The exhibition was underwritten by:

Kathleen Elliot   |
May 25 – September 3, 2018 

Kathleen Elliot creates intricate plant-inspired plant sculptures, such as imaginary botanicals of flameworked glass. Leaves, fruit, seed pods and flowers are reimagined in new varieties of organic life. Natural forms appear in unexpected colors and in fantastic, new combinations. Through this process, the vocabulary of observed botany becomes a vehicle for personal expression. Exhibition organized by Katharine T. Carter & Associates.

New Frontiers   | 
May 28 – September 3, 2018

In coordination with the 8th International Conference of Contemporary Cast Iron, the Everhart is pleased to present New Frontiers.

Considering the conference theme, “Post Industrial Iron: Divergence, Dialog, and New Directions”, this juried exhibition emphasizes the idea of time, travel, movement, place, space, and connections. Featuring work by Kevin Dartt, Naomi Campbell, Frank DePalma, Alex Grabiec, Paul Higham, Stacey Holloway, Rian Kerrane, Lauren Koch, Coral Penelope Lambert, William Prtune, Andre Rubin, Woody Stauffer, and Michael Richard Thron.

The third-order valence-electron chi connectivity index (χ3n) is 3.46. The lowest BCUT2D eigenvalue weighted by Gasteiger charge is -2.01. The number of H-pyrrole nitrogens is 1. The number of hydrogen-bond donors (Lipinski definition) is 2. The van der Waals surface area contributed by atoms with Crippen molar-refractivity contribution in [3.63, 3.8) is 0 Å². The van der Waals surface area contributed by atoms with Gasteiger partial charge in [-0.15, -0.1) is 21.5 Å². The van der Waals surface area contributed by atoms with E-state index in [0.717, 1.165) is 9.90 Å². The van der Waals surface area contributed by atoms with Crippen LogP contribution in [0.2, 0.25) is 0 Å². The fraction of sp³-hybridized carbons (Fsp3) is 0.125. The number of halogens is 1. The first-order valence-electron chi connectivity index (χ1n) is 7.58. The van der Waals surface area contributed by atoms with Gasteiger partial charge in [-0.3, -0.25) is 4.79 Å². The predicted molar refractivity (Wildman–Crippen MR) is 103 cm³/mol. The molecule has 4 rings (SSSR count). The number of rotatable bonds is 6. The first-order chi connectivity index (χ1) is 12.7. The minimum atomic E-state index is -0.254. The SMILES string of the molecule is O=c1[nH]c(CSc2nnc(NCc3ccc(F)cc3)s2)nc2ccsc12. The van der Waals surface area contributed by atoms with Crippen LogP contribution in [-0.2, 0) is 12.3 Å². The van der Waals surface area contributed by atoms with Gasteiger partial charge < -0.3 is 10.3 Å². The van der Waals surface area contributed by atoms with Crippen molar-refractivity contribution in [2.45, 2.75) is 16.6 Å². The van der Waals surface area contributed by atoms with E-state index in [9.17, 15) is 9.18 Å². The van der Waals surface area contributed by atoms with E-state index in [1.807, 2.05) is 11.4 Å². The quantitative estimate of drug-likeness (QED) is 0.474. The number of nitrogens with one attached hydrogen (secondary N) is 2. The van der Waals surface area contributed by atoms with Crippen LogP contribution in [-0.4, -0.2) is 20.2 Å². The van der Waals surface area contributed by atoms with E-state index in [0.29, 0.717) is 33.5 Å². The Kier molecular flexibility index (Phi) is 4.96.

MAKING FACES: Portraits by John Kascht   |
February 2 – May 7, 2018

MAKING FACES is a retrospective of drawings and paintings by caricature artist John Kascht, whose irreverent work turns the leisurely pastime of people-watching into an Xtreme sport. Over a 30 year career as an illustrator, Kascht has created work for album covers, theater posters, gallery collections, and most major publications. MAKING FACES features portraits of historical and contemporary notables, and includes subjects of interest to political junkies, moviegoers, music lovers, history buffs, artists and even people who hate art shows. In addition to entertainment, the show delivers thought-provoking glimpses into the serious intent behind the funny pictures. Visitors to the show are sure to leave smiling and it’s likely they won’t look at faces – or the mirror – the same way again.